The presidential election mania is hard to ignore. With the heightened excitement in every state holding caucuses and primaries, some of us — who have been lawful permanent residents (also known as green card holders) for many years now and are certainly qualified to become U.S. citizens — ask ourselves whether it is time to become naturalized U.S. citizens.
After all, voting for the President of the United States is one of the only two rights reserved solely for U.S. citizens (the other is to run for public office). The right to vote is also one of the only two responsibilities of U.S. citizens (the other is jury duty).
Applying for and being granted U.S. citizenship is the pinnacle of an immigrant’s journey towards achieving full recognition as a documented alien.
Is this a test for your patriotism? This issue has always remained even-toned among immigrants. After all, love of the country you departed will always invoke mixed emotions. Years spent in another country can turn such love and loyalty in favor of the country of settlement. But this does not appear to be the main driving force in deciding whether or not one should become U.S. citizen.
Other more practical considerations are: (a) the ease of travel to other countries with a “blue passport”; (b) the liberty to stay as long as possible outside of the U.S. without the penalty of being turned away at the port of entry when coming back; (c) the ability to apply for more substantial public benefits and better college grants and loan subsidies; (d) absence of visa waiting period and, therefore, faster visa availability for immediate relatives ( i.e., minor children [below 21], parents and spouses); (e) the exclusive privilege given only to U.S. citizen-children to petition their parents; (f) the exclusive capability of U.S. citizen parents to petition their married children; (g) the unique ability granted only to U.S. citizen to petition their siblings; and (h) the joy and pride to be a citizen of the most powerful country in the world.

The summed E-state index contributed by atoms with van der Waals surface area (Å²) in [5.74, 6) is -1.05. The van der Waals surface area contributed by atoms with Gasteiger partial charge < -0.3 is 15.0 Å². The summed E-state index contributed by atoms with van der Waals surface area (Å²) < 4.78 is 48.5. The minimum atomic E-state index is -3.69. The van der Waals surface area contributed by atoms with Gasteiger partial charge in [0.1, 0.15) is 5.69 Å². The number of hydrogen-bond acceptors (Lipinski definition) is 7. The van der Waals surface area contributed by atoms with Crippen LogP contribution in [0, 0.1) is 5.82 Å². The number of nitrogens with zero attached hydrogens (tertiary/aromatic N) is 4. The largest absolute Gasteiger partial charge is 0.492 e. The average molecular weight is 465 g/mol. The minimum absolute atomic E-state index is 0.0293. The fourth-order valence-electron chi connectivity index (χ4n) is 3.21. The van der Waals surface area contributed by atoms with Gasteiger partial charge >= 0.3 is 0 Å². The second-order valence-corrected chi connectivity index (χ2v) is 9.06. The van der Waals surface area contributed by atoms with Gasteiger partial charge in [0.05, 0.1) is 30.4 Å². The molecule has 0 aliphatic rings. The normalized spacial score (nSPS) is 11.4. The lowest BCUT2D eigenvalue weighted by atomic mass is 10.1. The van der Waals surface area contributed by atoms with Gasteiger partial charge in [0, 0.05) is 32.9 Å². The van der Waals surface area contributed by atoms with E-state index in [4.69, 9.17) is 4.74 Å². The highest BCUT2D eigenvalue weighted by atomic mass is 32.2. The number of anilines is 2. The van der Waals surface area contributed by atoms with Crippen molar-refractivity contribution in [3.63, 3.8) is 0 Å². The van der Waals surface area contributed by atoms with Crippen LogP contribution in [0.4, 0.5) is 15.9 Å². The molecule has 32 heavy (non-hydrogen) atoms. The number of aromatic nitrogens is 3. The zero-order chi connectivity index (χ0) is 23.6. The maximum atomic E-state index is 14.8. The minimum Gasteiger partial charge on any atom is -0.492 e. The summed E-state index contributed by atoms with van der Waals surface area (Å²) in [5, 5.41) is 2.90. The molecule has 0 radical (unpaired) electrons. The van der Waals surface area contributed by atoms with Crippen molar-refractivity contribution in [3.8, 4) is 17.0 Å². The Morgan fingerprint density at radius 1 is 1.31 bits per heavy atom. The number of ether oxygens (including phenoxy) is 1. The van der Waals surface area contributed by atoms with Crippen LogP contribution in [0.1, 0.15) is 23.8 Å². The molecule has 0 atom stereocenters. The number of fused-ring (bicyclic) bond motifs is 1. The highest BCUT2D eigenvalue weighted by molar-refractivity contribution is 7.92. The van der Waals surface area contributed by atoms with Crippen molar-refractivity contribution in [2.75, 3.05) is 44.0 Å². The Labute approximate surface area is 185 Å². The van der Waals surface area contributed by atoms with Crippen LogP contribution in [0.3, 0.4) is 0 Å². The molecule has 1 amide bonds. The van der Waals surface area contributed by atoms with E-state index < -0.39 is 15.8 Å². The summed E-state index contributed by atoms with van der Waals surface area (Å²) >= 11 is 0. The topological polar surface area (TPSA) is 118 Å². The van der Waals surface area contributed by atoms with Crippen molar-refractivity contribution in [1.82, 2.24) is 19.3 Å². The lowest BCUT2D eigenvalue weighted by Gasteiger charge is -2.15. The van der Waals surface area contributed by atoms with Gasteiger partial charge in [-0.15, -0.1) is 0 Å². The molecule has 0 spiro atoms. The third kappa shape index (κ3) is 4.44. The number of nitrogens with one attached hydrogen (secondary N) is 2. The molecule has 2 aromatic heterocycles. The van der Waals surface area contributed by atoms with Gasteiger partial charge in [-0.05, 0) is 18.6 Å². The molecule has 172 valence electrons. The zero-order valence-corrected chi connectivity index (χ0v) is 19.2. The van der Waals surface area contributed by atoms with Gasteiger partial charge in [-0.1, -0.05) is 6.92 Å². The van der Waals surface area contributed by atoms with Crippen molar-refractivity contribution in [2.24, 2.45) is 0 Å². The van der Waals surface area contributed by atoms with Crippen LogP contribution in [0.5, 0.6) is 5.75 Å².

Most significantly, when an immigrant becomes a U.S. citizen, the threat of being deported for criminal and fraudulent acts, among others, is eliminated.
The amendments of 1986 to the INA (Immigration and Nationality Act) has made it stricter to preserve one’s green card status when certain crimes, such as drug offenses and domestic violence, are committed.
But why do some green card holders choose to retain their status despite the advantages of being naturalized?
A U.S. lawful permanent resident (LPR) has privileges that only he can avail of under immigration rules.
To illustrate: (Case 1) At present, it takes approximately seven years for the visa to be available if an LPR petitions a child (over 21 and unmarried), as opposed to a U.S. citizen petitioning the same beneficiary which will approximately take 13 years for the visa to become available. Keep in mind however, that this does not mean that the U.S. LPR is ‘locked in’ and obliged to remain in such status until the visa becomes available. They can actually apply to become a U.S. citizen, and right after the oath-taking ceremony, they can file to “opt-out” of being classified as a U.S. citizen-petitioner and to maintain the petition as a LPR. Having “opted out”, the ‘wait’ will stand at seven years (estimate).
(Case 2) In petitioning a spouse and his or her minor children, a U.S. citizen should file separate petitions for the spouse and each of the children even if the petitions are filed simultaneously. On the other hand, an LPR only needs to file a single petition for the spouse and the minor children who will be considered ‘derivatives’ to the main beneficiary (their parent). This could easily translate to lesser filing and legal fees.
Again, this should not prevent the U.S LPR to later apply for citizenship and request for an upgrade of the visa originally filed. Such an upgrade will effectively expedite the processing of the visas once the petitioner becomes a U.S. citizen.